For example, Joe and you are now closer friends, he still works on your car and you still are loyal about bringing your car back time after time. Only in this circumstance Joe and you go out fishing all the time because he is a knowledgeable fisherman and not too bad of a guy. Although you would never bring him home to eat dinner with your family because of his, habitual, foul mannerism. Essentially you and Joe are friends because you enjoy each other, but only in the context of those set parameters. Just as before, Joe needs $20,000 to restart his failing car business. Are you going to be totally loyal to this person you call a friend? Most likely you will not. Whereas, in the rare event that you find a companion pleasurable in all aspects and find them to compliment your personality, you have found a friendship of character, thus the likelihood of you helping Joe in his time of need would increase nearly 100%.
A friend of character will form a true friendship in all aspects of the word. This is the most difficult type of friend to realize, but will be the most long lasting and sustaining friendship. This relationship is one in which loyalty and trust, are of the utmost importance to those involved. These two issues are not compromised as a result, and are therefore sustained with religious devotion. Specifically the loyalty in this type of friendship is absolute, simply being expected from one another. Moreover, the friendship is very fulfilling.
Now that we have defined what it means to be a friend and we have established the traits shared among those different degrees of friendship, we can establish just cause for ending a friendship, based upon a breach of trust. About 3 years ago I worked as a leader at a high adventure camp that was involved in activities such as rock climbing, repelling, white water rafting, caving, and even a high ropes course. In each of these activities we relied on the trust that was built throughout the week to progress from one event to another. By the time the kids left, they not only believed in themselves but they also believed and trusted in the group.
We accomplished confidence amongst the group by doing trust-building exercises that started off relatively easy and progressed, becoming increasingly complex and ever more risky. At the beginning we began on the ground, placing one of the group members in the middle of a circle, having them close there eyes and cross there arms trusting that the group will not drop them when they fell backwards, forwards, sideways, etc. Once everyone in the group felt comfortable and trusted that they would not be dropped we would then move to the next exercise. A member of the group would stand atop a five-foot platform and would proceed to fall directly backwards into the arms of everyone in the group. This was generally the point at which the trust was cemented in the group or if the group member was dropped trust was lost forever.
The same philosophy of trust building that was used at this high adventure camp, to accomplish new goals and reach new heights, can be readily applied to everyday life and is just an exaggerated model of how human nature works. This idea of trust in human nature became very apparent and was demonstrated day in and day out through much of my work as a Peer Councilor. I spoke with countless individuals involving nearly every scenario imaginable. We spoke on issues of trust ranging from rape to peoples every day battles with their parents. One common ground between these two diverse topics is the issue of trust, and under most circumstances along with trust comes loyalty.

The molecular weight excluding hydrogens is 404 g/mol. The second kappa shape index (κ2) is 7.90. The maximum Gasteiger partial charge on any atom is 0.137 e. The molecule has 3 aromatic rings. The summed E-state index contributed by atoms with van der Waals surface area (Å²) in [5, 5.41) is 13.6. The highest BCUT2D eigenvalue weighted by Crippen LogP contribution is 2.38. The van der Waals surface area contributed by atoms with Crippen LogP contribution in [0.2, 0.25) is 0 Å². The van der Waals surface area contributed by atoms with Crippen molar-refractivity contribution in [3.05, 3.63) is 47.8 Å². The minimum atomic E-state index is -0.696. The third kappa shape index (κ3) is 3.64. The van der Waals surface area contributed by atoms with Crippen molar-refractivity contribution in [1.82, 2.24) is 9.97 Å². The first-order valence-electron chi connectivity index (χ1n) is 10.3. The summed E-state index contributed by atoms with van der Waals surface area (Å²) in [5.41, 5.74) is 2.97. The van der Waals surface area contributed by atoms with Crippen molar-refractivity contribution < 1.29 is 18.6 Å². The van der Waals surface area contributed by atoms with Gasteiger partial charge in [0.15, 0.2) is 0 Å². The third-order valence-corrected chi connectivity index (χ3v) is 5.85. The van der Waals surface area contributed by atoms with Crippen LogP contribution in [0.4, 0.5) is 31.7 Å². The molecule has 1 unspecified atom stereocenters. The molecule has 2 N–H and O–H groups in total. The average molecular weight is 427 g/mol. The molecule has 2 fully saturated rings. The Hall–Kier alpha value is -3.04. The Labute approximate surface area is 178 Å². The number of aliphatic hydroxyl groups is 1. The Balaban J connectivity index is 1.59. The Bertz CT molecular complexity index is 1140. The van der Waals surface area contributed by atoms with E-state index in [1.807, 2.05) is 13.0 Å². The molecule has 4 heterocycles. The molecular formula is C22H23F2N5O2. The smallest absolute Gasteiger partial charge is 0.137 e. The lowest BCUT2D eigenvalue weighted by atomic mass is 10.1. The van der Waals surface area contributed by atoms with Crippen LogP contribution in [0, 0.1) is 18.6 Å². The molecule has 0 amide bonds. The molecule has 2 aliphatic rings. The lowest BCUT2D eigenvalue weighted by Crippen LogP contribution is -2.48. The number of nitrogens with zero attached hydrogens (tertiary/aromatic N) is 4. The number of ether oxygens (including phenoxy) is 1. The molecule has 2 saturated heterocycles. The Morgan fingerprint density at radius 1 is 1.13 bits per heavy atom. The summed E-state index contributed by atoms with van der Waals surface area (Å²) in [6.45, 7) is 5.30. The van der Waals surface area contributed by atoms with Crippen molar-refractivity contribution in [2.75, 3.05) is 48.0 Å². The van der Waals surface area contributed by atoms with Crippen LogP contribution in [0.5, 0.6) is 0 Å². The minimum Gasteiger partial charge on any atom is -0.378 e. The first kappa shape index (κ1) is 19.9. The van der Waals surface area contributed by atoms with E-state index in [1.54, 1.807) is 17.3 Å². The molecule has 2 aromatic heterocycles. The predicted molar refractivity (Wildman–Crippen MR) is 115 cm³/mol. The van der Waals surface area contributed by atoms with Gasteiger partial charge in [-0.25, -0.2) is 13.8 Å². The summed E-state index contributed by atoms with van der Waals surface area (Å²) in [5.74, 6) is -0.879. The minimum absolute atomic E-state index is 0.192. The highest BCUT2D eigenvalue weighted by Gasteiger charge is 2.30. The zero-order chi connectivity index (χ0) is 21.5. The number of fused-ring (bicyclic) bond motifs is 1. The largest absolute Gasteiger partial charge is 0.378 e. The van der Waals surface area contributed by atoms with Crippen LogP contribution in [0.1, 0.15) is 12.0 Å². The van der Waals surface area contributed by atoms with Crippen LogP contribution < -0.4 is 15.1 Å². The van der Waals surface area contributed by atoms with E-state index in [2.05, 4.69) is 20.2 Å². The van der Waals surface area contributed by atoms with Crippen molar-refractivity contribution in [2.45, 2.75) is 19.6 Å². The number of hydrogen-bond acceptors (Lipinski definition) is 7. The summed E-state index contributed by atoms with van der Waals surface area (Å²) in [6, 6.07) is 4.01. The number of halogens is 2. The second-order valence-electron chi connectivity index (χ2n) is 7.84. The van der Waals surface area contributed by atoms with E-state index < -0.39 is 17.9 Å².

For example, lets look at a scenario of an everyday relationship involving a male (Adam) and a female (Cindy) and analyze their issue of trust. This couple (Adam and Cindy) has been dating for eleven months, and they both leave for separate colleges straight out of high school. The last eleven months of their relationship has been great so Adam and Cindy couldn t be happier. Well, one night Cindy goes out to a party, has too much to drink and ends up kissing another guy. The next morning Cindy immediately calls Adam and explains the story to him saying, it will never happen again, and that, it meant nothing .
There are now two things that have occurred in this relationship. The trust is destroyed and the loyalty has been seriously compromised. This does not mean that they can t still care about each other but it does means that Cindy and Adam would have to begin again and re-mend the gash in there relationship in order to continue a normal healthy relationship. Regardless of the amount of work put into setting things right, there will always be the issue of trust sitting in the back of Adams mind.
A friendships or relationships that s breached by a disregard for the trust established (as we saw in the last example) is never the same again as a result of the knowledge that the loyalty meant nothing or very little to the other person. This blatant disregard for the other person and their feelings is reason enough to end the friendship or relationship. If someone is willing to compromise your feelings and your trust, is it worth the pain that they have already put you thru to rebuild that relationship just so that they may do the same thing again? If you believe in the definitions of loyalty and trust the answer is a definite NO!
Aristotle. Nicomachean Ethics Books VII and IX . Other Selves Philosophers on Friendship. Ed.
Pakaluk, Michael. Indianapolis: Hackett Publishing Company, Inc. 1991. pg. 30
Webster s New World College Dictionary (Third Edition). Hudson: Simon & Schuster, Inc. 1996. pg. 540, 1436